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Finding Meaning: The Power and Possibility of Abstraction

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  • Jennifer Bartlett
    United States, born 1941
    Houses: Dots, Hatches, 1999
    Color screenprint on paper
    38 ¼ x 38 ¼ in.
    Weatherspoon Art Museum. Gift of Charles Weinraub and Emily Kass in honor of Nancy Doll, 2019


    Jennifer Bartlett’s artworks fuse conceptualism and painterly figuration. Here she depicts the rudimentary icon of a house—rectangle with a triangle atop—situated in a simple landscape. Bartlett analyzed and enlivened the rather mundane motif through mark-making and color variation. The colorful grid of pixilated dots and seemingly haphazardly arranged hatch marks activates the composition and transmits a dynamic, cheerful aura.

    © Jennifer Bartlett. Courtesy Marianne Boesky Gallery, New York and Aspen, Paula Cooper Gallery, New York, and The Jennifer Bartlett 2013 Trust.

  • Larry Schwarm
    United States, born 1944
    Roiling Fire, eastern Lyon County, Kansas, 2005
    C-print
    38 x 39 in.
    Weatherspoon Art Museum. Gift of Charles Weinraub and Emily Kass in honor of Nancy Doll, 2019Weatherspoon Art Museum. Gift of Charles Weinraub and Emily Kass in honor of Nancy Doll, 2019


    Larry Schwarm photographs the ecological prairie fires of his native Kansas. Although the image depicts an actual landscape, Schwarm abstracted the spectacle into what becomes a study of light, space, and color.

    © Larry W. Schwarm

  • Leigh Suggs
    United States, born 1981
    Oh, 2006
    Collage on canvas
    30 x 30 in.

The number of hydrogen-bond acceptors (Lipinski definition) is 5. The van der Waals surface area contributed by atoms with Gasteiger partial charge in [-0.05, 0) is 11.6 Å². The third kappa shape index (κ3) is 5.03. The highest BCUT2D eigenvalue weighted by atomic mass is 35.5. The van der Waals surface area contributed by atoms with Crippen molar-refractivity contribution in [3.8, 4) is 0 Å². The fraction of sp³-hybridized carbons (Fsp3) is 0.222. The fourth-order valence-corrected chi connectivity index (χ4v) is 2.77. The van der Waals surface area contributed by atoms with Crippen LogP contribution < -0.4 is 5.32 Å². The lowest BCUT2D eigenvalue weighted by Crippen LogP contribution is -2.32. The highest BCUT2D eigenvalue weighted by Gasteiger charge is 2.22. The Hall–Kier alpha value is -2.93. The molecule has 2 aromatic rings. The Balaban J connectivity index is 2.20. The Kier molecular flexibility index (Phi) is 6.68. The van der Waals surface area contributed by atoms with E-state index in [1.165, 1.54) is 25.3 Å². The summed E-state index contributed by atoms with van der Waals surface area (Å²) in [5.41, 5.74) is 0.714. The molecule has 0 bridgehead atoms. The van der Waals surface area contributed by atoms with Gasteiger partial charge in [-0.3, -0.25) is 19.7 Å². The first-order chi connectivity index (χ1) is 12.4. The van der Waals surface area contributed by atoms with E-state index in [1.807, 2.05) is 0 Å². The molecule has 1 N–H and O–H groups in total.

Weatherspoon Art Museum. Gift of Charles Weinraub and Emily Kass in honor of Nancy Doll, 2019


    Leigh Suggs’ work typically involves repetition. The artist focuses on a single technique or strategy—whether it is cutting, stitching, marking, or, as here, employing collage—until the composition is complete. As her laborious actions accumulate, abstract patterns form that suggest rhythms. Suggs says of her work: “Deceptively simple and minimalistic in content, my work asks the viewer to be patient and to contemplate what is happening. I explore movement, light, and translucency through the use of singular, pattern-producing gestures.”

    © Leigh Suggs


  • Finding Meaning: The Power and Possibility of Abstraction, Weatherspoon Art Museum, installation photography by Martin W. Kane, University Communications, 2020.



  • Finding Meaning: The Power and Possibility of Abstraction, Weatherspoon Art Museum, installation photography by Martin W. Kane, University Communications, 2020.



  • Finding Meaning: The Power and Possibility of Abstraction, Weatherspoon Art Museum, installation photography by Martin W. Kane, University Communications, 2020.



  • Finding Meaning: The Power and Possibility of Abstraction, Weatherspoon Art Museum, installation photography by Martin W. Kane, University Communications, 2020.



  • Finding Meaning: The Power and Possibility of Abstraction, Weatherspoon Art Museum, installation photography by Martin W. Kane, University Communications, 2020.


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TEMPORARY HOURS:
Tue-Wed-Fri-Sat: 10am-5pm
Thu: 10am-8pm
Closed Sundays, Mondays + holidays

Weatherspoon Art Museum
UNC Greensboro
500 Tate Street
Greensboro, NC 27402
CONTACT US
weatherspoon@uncg.edu
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